5. Create a resource group and a virtual network (Resource Manager). You can use either the CLI 1.0 or 2.0 (install). In this tutorial, the CLI 2.0 is used to create the virtual network (Resource Manager), since 2.0 must be used to create the peering. Execute the following bash CLI script from your local machine with the CLI 2.0.4 or later installed. For options on running bash CLI scripts on Windows client, see Install the Azure CLI on Windows. You can also run the script using the Azure Cloud Shell. The Azure Cloud Shell is a free Bash shell that you can run directly within the Azure portal. It has the Azure CLI preinstalled and configured to use with your account. Click the Try it button in the script that follows, which invokes a Cloud Shell that logs you can log in to your Azure account with. To execute the script, click the Copy button and paste, the contents into your Cloud Shell, then press Enter.

    #!/bin/bash
    
    # Create a resource group.
    az group create \
      --name myResourceGroup \
      --location eastus
    
    # Create the virtual network (Resource Manager).
    az network vnet create \
      --name myVnet1 \
      --resource-group myResourceGroup \
      --location eastus \
      --address-prefix 10.0.0.0/16
    
  6. Create a virtual network peering between the two virtual networks created through the different deployment models. Copy the following script to a text editor on your PC. Replace <subscription id> with your subscription Id. If you don't know your subscription Id, enter the az account show command. The value for id in the output is your subscription Id. Paste the modified script in to your CLI session, and then press Enter.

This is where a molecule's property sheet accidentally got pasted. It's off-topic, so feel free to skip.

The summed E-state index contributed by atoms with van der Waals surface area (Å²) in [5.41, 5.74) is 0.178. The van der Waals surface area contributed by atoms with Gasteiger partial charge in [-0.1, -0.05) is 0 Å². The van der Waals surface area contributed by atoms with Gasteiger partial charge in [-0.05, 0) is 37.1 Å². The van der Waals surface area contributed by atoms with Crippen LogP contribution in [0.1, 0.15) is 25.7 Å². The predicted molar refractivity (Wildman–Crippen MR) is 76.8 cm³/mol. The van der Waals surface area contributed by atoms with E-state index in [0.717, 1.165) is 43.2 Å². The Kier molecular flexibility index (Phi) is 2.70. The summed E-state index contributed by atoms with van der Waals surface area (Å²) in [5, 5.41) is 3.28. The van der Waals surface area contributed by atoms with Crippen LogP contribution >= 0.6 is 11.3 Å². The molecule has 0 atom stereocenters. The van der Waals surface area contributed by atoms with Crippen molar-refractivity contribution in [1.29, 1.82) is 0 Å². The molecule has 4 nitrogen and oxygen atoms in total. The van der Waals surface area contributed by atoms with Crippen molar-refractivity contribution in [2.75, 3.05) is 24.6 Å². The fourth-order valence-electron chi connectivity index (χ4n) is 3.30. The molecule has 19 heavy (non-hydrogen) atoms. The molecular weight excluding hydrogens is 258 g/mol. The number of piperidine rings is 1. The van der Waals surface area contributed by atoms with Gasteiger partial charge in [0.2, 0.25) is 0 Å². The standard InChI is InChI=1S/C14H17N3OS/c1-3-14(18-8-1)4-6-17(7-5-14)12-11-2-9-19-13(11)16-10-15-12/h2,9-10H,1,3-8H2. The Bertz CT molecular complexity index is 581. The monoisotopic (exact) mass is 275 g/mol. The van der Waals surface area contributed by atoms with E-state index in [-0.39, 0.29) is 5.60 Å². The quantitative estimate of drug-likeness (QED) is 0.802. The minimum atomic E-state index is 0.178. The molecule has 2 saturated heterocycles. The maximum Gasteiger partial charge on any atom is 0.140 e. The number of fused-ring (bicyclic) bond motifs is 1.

# Get the id for VNet1.
    vnet1Id=$(az network vnet show \
      --resource-group myResourceGroup \
      --name myVnet1 \
      --query id --out tsv)
    
    # Peer VNet1 to VNet2.
    az network vnet peering create \
      --name myVnet1ToMyVnet2 \
      --resource-group myResourceGroup \
      --vnet-name myVnet1 \
      --remote-vnet-id /subscriptions/<subscription id>/resourceGroups/Default-Networking/providers/Microsoft.ClassicNetwork/virtualNetworks/myVnet2 \
      --allow-vnet-access
    
  7. After the script executes, review the peering for the virtual network (Resource Manager). Copy the following command, paste it in your CLI session, and then press Enter:

    az network vnet peering list \
      --resource-group myResourceGroup \
      --vnet-name myVnet1 \
      --output table
    

    The output shows Connected in the PeeringState column.

    Any Azure resources you create in either virtual network are now able to communicate with each other through their IP addresses. If you're using default Azure name resolution for the virtual networks, the resources in the virtual networks are not able to resolve names across the virtual networks. If you want to resolve names across virtual networks in a peering, you must create your own DNS server. Learn how to set up Name resolution using your own DNS server.